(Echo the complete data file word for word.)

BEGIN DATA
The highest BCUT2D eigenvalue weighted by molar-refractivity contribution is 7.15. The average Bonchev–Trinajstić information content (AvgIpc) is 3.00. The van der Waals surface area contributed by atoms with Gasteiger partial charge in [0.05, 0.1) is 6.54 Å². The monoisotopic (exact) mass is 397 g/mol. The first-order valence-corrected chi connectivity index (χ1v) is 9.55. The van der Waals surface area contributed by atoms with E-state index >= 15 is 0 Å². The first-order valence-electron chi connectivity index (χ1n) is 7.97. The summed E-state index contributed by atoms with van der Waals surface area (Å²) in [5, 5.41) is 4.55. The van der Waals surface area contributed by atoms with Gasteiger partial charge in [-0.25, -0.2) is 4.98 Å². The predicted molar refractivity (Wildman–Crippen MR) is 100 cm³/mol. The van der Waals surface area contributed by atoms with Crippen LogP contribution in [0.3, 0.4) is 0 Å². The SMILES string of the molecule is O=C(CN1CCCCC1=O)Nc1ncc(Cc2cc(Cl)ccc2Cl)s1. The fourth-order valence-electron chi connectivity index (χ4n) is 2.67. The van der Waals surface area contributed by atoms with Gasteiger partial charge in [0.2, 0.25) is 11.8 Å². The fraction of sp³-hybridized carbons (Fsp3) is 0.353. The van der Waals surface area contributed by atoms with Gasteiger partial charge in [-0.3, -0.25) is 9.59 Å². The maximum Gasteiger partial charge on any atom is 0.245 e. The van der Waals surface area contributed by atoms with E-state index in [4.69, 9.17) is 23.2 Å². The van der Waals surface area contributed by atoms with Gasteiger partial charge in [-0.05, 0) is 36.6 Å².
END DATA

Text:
The highest BCUT2D eigenvalue weighted by molar-refractivity contribution is 7.15. The average Bonchev–Trinajstić information content (AvgIpc) is 3.00. The van der Waals surface area contributed by atoms with Gasteiger partial charge in [0.05, 0.1) is 6.54 Å². The monoisotopic (exact) mass is 397 g/mol. The first-order valence-corrected chi connectivity index (χ1v) is 9.55. The van der Waals surface area contributed by atoms with E-state index >= 15 is 0 Å². The first-order valence-electron chi connectivity index (χ1n) is 7.97. The summed E-state index contributed by atoms with van der Waals surface area (Å²) in [5, 5.41) is 4.55. The van der Waals surface area contributed by atoms with Gasteiger partial charge in [-0.25, -0.2) is 4.98 Å². The predicted molar refractivity (Wildman–Crippen MR) is 100 cm³/mol. The van der Waals surface area contributed by atoms with Crippen LogP contribution in [0.3, 0.4) is 0 Å². The SMILES string of the molecule is O=C(CN1CCCCC1=O)Nc1ncc(Cc2cc(Cl)ccc2Cl)s1. The fourth-order valence-electron chi connectivity index (χ4n) is 2.67. The van der Waals surface area contributed by atoms with Gasteiger partial charge in [0.2, 0.25) is 11.8 Å². The fraction of sp³-hybridized carbons (Fsp3) is 0.353. The van der Waals surface area contributed by atoms with Gasteiger partial charge in [-0.3, -0.25) is 9.59 Å². The maximum Gasteiger partial charge on any atom is 0.245 e. The van der Waals surface area contributed by atoms with E-state index in [4.69, 9.17) is 23.2 Å². The van der Waals surface area contributed by atoms with Gasteiger partial charge in [-0.05, 0) is 36.6 Å².